Overcoming The Challenges Of An Aging Field Service Workforce
By Josh Harris and Kelley Isbrandtsen, KloudGin
Field service (FS) organizations face numerous difficulties because of an aging workforce. Chief among those challenges is the collection and storage of organizational knowledge: the cumulative wisdom of field service technicians who, in many cases, have been on the job for decades. In parallel, FS organizations are striving to attract new hires and accurately pass on that knowledge, ensuring first-time fix rates and customer satisfaction are not negatively impacted by new employees’ inexperience.
The aging workforce and associated turnover also impact operational efficiency, customer service, and operating costs. This is due, in part, to many FS companies lacking robust process and/or training documentation.
In many cases, the way a field service organization does business or carries out certain processes (e.g., leak surveys, line location work orders) exists only in the minds of personnel performing the work. Bare-minimum, scripted safety instruction often is the extent of standardized training. But, in terms of understanding what a given work order type entails or how to perform certain tasks efficiently, the quantity and quality of information a new hire receives depends on the senior field tech training them, if one is even available.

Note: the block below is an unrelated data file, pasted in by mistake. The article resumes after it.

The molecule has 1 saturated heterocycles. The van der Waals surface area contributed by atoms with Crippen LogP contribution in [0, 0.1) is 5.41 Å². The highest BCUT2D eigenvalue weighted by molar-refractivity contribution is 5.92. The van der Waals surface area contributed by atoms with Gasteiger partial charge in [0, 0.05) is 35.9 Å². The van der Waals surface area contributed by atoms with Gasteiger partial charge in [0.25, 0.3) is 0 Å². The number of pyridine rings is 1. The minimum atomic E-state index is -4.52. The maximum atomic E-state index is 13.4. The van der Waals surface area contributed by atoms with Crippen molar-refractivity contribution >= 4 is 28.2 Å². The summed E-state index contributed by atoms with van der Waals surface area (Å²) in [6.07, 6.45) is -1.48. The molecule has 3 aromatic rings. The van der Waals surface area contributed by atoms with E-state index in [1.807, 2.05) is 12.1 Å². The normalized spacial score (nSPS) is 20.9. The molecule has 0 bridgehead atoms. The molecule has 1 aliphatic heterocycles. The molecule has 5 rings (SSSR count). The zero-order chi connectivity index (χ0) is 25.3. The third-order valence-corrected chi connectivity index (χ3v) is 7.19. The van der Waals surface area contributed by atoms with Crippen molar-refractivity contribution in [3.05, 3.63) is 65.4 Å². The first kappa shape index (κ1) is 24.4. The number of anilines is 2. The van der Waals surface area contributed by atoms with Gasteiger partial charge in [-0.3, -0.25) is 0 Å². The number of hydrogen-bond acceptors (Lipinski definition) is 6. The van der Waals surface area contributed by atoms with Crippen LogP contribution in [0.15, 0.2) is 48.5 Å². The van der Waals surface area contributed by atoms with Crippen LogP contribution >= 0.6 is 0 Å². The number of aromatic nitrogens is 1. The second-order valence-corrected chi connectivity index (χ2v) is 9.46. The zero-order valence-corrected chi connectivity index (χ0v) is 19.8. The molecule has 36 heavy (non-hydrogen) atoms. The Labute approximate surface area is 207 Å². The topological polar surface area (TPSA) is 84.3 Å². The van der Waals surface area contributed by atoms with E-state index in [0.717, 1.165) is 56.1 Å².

As FS work becomes increasingly complex, personnel have higher expectations for their resources, and senior personnel retire or otherwise leave the job, it is imperative that FS organizations prioritize collecting and retaining knowledge — as well as implement a means to make that knowledge accessible to all who need it.
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